Chief of Department Peter Ganci Jr.

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Chief of Department Peter Ganci, Jr. was the highest-ranking uniformed officer in the FDNY. He was three days shy of his 33rd anniversary with the department. This “smoke eating guy,” was a fireman’s fireman and beloved by his men.

In 1982, while serving as a lieutenant at Ladder 124, Ganci was awarded the B.C. Frank Tuttlemondo medal for rescuing a child from a burning apartment. Knowing children were trapped, Ganci and his men were determined to rescue them. He watched for an opening in the flames then leapt into action when he saw one, scampering under the wave of fire. Throwing burning furnishings out of his path, Ganci pushed on. Halfway through his search of the second bedroom, Ganci found the lifeless form of a 5 ½-year-old girl, scooped her up, and headed for the front window. “Positioned between the hose line and the fire, Ganci absorbed unbelievable punishment because of the fan-like effects a hose line has on a fire.” He began mouth-to-mouth on the girl then handed her over to another firefighter and returned to the fight, assisting with the removal of another victim.

On 9/11, Ganci was on the scene before the second plane hit, directing rescue operations. As the first tower collapsed, Ganci and others ran into the garage of the World Financial Center. Rubble caved in on him, but he dug himself out, exited through the rear of the garage, and went back to West Street, directing firefighters and civilians north to safety. Safety Chief Al Turi was with or near him up until about five minutes before the second collapse. Ganci was heading north, then turned and headed south again. “I’m sure he heard something on his handie-talkie and he was going to attend to it,” Turi said.

Ganci’s body was found within the first hour after the second collapse, buried under about four feet of debris. Feehan was found soon after, about 20 feet away.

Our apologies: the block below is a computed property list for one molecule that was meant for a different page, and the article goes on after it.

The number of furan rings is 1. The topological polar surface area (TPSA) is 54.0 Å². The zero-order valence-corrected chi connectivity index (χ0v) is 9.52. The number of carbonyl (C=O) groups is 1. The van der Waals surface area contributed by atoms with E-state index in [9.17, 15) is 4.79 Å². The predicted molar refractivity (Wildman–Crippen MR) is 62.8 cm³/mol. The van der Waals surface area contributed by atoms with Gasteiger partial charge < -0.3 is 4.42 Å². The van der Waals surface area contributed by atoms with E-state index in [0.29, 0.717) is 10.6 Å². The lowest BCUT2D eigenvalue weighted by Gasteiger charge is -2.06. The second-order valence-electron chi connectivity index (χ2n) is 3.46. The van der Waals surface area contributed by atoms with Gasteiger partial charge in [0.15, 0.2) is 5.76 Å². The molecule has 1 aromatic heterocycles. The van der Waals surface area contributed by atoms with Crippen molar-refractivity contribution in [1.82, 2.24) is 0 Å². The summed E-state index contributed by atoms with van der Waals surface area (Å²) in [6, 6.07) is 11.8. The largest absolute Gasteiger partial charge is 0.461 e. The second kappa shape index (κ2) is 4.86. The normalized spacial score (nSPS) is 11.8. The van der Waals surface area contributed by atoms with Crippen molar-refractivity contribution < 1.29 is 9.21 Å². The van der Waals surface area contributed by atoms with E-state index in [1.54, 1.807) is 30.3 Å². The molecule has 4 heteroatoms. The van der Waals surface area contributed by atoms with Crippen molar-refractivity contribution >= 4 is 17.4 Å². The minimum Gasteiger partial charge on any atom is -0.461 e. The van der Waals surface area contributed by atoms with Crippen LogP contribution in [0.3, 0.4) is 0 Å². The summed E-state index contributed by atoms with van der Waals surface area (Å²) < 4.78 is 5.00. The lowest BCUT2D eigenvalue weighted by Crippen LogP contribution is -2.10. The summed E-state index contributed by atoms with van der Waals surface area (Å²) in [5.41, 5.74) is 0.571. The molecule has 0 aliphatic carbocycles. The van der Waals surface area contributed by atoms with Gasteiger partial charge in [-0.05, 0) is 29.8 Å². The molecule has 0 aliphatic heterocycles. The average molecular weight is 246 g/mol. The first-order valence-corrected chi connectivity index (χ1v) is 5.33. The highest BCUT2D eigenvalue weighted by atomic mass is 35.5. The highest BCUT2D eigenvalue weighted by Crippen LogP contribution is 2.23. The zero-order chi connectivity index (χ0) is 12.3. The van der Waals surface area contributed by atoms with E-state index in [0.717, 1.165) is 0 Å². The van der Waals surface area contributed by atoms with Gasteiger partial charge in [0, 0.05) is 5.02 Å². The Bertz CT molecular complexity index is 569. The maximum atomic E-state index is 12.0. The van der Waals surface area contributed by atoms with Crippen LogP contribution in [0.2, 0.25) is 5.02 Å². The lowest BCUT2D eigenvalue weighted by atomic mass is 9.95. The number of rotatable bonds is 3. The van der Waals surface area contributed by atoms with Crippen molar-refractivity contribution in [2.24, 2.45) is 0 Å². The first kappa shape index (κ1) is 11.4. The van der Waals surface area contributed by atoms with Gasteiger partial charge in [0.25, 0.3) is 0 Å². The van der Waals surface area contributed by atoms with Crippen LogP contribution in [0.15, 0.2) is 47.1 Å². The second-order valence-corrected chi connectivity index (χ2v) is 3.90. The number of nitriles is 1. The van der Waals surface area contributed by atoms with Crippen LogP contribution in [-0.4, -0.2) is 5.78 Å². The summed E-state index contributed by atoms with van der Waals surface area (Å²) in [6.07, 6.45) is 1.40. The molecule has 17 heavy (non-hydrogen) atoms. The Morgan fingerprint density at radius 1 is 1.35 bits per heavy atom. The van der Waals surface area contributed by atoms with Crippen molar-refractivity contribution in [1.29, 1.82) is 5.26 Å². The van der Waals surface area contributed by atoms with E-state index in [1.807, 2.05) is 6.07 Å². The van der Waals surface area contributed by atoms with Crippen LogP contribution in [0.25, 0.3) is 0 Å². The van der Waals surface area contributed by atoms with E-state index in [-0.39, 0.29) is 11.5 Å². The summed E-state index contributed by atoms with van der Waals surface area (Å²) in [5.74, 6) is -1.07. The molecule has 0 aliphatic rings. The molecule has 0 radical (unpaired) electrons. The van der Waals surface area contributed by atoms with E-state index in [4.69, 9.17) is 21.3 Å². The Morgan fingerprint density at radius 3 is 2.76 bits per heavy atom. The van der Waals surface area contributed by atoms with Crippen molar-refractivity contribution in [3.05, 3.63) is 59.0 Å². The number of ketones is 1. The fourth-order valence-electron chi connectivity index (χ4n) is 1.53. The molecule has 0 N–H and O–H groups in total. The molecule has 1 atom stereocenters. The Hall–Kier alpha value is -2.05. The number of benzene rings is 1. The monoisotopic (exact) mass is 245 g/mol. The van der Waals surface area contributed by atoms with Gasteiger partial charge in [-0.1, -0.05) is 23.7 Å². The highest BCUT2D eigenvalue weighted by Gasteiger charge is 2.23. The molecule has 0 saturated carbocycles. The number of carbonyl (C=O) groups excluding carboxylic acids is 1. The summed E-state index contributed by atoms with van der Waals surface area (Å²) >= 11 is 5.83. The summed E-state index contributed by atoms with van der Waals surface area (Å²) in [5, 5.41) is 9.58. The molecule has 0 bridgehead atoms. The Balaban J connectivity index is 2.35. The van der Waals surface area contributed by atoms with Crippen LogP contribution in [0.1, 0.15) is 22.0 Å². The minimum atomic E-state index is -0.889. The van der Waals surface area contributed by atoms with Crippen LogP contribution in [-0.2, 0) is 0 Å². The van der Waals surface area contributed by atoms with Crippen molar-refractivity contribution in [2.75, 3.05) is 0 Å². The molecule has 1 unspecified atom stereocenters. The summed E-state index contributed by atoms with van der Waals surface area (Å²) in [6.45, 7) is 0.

This father of three had one son follow him into the FDNY.

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One Response to Chief of Department Peter Ganci Jr.

  1. Phillip Larimore says:

    I did not know Chief Ganci on a personal level but his son was in my Probie School class, and the chief was very courteous and professional toward me each time I met him. I am proud to say that I served under his command. On the morning of September 11, 2001, I had teamed up with a firefighter named John Ceriello of Squad 18. We had endured the first tower collapse and were separated from the two other firefighters in our group, Mike Macko of Ladder 8 and Howie Scott of Squad 18. Ceriello and I met Chief Ganci and Commissioner Feehan at the entrance to the World Financial Center’s garage on West Street where the Chief ordered Ceriello and me to respond to a report of a firefighter missing. He said, ‘I have a report of a guy missing. A firefighter!(he exclaimed). He’s the chauffeur of 65 Engine. Go find him.” I did not find that man, Firefighter Armando Reno until after the second tower had collapsed. I credit Chief Ganci with the saving of Reno’s life, and I thank Lieutenant Jerry Murtha and all the other guys who helped me get Reno removed from beneath the rubble. I will always remember Chief Ganci as a chief who looked out for the best interest of his men. He loved his firefighters, and many of us today are alive and well because of him and his superb tactics and decision-making. I have been telling others about my 9/11 experience and I never fail to credit Ganci with saving my life by a decision he made that day and one specific order he gave to me directly. He will be greatly missed. RIP Chief.

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